The Unique Identification Authority of India (UIDAI) yesterday targeted the reporter and the newspaper that had exposed the fact that the access to whole database of the Aadhaar cards was available in just Rs. 500/-.
Under fire for filing the FIR, the UIDAI on Sunday said it respects free speech, including freedom of the press, and its police complaint should not be viewed as "shooting the messenger".
In its statement, the newspaper said: "My colleagues and I are grateful for expressions of support and solidarity from media organisations and journalists".
As the Unique Identification Authority of India (UIDAI) authorities came in for widespread criticism for initiating action against a newspaper and a journalist who filed a report on how the Aadhaar data could be breached, Law and IT minister Ravi Shankar Prasad said on Monday that the government is committed to the freedom of the press.
"We at The Tribune believe that our stories were in the nature of a legitimate journalistic exercise", it said.
AMD Launches Ryzen Pro Mobile CPUs
The official launch of the chips is scheduled for January 9, so it likely won't be too long after that we see the first systems. AMD has also announced its next-generation X470 desktop chipset, promising better power efficiency and launching in April 2018.
The protests were organised on behalf of the Chandigarh Press Club, the Punjab Press Club in Jalandhar, the Patiala Media Club and the Sangrur Press Club.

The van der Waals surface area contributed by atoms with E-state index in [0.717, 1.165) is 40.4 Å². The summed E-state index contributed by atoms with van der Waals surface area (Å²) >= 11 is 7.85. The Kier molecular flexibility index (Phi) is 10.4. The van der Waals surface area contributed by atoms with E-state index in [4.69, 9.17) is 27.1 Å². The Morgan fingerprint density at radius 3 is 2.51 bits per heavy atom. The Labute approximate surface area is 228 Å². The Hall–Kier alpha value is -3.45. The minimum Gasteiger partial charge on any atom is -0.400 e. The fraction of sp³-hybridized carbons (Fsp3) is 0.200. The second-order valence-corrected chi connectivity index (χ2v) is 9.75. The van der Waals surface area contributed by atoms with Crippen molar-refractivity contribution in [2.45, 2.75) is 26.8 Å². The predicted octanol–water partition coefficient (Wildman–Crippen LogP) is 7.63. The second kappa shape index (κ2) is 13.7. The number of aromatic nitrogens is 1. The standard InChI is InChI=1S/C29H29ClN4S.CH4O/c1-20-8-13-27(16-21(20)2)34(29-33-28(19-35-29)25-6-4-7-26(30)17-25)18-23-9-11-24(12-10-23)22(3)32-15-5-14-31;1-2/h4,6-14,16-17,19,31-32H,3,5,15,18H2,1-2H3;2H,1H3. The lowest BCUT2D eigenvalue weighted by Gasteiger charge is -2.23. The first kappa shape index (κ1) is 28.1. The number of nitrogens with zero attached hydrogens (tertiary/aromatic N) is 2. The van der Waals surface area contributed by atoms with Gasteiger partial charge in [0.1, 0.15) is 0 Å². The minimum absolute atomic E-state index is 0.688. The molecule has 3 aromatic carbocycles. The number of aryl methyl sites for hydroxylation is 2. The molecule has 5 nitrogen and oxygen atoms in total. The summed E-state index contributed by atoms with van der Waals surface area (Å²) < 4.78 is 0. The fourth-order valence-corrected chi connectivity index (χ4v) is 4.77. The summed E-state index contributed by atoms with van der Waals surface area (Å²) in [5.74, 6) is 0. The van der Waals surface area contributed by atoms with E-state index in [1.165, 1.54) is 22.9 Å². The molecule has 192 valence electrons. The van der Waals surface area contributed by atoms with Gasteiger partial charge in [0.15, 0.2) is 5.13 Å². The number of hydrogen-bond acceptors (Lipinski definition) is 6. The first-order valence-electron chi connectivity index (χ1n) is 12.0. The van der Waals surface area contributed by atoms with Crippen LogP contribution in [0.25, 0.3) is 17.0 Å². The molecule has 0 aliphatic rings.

"It is clearly meant to browbeat a journalist whose investigation on the matter was of great public interest". On Reality Check, we discuss whether this is a case of shooting the messenger.
The police converted the complaint into an FIR the same day but named only "unknown" people as accused.
Explaining the FIR that has been filed in the matter, UIDAI said complete details of the incident needs to be provided with the names of persons connected with case so that "full and fair investigation" can be undertaken and "culprits" be brought to justice.
The Tribune said its performs its reporting by following "traditions of responsible journalism".
The FIR was filed two days ago by a deputy director of UIDAI, the parent body of the Aadhaar project, against The Tribune's Rachna Khaira for her report, which claimed that unknown agents had provided her access to Aadhaar's database for Rs 500. This isn't the first time an FIR has been registered against a journalist or an individual for analysing loopholes in the Aadhaar system - a topic of debate that began when the Manmohan Singh-led UPA government introduced the UIDAI. For instance, in December 2016, it declined to give information related to breach of personal data in response to a Right to Information query.